I find that love is the cause of more miracles than is method and technology; it is the source of more successes than grades and test scores and honors; it is more infectious than is the intellect. It, rushes into the lungs, flows in the veins, gets down into the bones, enters lives, and touches the soul. When we truly live love--not just mouth it--as the first principle of teaching in the classroom, the chance of what we say and do has a better chance of taking root and staying; when we truly live love as the first principle in the classroom the chance of what we touch has a better chance of sticking.
As the letters from Patrick and Trudy--and Sandra now that I think about it--show, the power of love doesn't abate; it's influence never stops. Like the pink Ever-ready bunny, it keeps going on and on and on and on. It keeps echoing and reverberating in students' hearts--it keeps shouting an awakening "Boo" in their souls and minds--long after the sounds of a lecture have died away and the print on test scores has faded out.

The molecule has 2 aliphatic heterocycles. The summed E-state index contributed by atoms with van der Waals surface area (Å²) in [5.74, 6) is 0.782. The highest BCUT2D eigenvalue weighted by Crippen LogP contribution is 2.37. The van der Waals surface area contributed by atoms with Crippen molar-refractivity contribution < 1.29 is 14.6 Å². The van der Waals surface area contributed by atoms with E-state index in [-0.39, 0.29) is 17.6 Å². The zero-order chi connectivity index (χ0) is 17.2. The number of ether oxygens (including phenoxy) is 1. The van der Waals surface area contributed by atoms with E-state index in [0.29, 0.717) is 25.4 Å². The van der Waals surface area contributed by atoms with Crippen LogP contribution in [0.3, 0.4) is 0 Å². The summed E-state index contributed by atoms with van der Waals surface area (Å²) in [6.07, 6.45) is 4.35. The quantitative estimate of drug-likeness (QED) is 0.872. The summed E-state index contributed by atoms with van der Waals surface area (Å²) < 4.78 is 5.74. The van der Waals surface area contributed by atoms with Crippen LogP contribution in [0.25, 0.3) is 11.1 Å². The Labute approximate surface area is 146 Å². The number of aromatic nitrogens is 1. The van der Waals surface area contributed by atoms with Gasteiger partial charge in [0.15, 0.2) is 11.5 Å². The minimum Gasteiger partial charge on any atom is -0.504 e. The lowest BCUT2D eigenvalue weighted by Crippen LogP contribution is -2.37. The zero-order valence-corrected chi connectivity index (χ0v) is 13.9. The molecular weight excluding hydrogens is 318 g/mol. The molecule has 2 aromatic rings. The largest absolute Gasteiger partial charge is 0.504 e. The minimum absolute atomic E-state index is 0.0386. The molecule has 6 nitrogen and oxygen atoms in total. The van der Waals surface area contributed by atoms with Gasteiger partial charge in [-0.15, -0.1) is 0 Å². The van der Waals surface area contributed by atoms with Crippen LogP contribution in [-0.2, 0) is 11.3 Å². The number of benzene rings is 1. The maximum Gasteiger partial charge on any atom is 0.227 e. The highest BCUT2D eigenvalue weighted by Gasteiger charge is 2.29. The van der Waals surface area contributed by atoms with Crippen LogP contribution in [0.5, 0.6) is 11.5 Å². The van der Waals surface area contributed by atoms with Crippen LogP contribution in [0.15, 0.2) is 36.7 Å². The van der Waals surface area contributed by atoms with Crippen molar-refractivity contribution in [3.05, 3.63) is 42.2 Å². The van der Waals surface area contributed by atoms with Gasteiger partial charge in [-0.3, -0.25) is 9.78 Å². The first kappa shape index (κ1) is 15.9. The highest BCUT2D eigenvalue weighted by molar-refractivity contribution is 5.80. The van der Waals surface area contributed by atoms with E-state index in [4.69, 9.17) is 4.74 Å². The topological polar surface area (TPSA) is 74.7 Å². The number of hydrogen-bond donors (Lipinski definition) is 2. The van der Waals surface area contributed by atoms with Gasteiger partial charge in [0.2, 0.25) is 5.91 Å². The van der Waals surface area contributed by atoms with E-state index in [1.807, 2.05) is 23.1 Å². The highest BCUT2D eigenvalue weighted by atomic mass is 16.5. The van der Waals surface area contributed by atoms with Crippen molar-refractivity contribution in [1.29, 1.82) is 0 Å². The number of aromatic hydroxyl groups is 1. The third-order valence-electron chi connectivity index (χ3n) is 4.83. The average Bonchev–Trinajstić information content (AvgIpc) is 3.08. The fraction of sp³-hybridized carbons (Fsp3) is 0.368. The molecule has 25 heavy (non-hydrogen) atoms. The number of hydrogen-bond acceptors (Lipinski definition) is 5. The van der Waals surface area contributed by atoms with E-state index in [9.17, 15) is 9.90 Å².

Teaching IS love. Without it my classroom would be as cold and stiffening as those icebox outside--as it once was. It is that simple. And yet, it is not that plain. Like the beautiful grain of exposed wood, it is that humanly magnificent and that humanly complex.

Make it a good day.


Louis Schmier  (912-333-5947)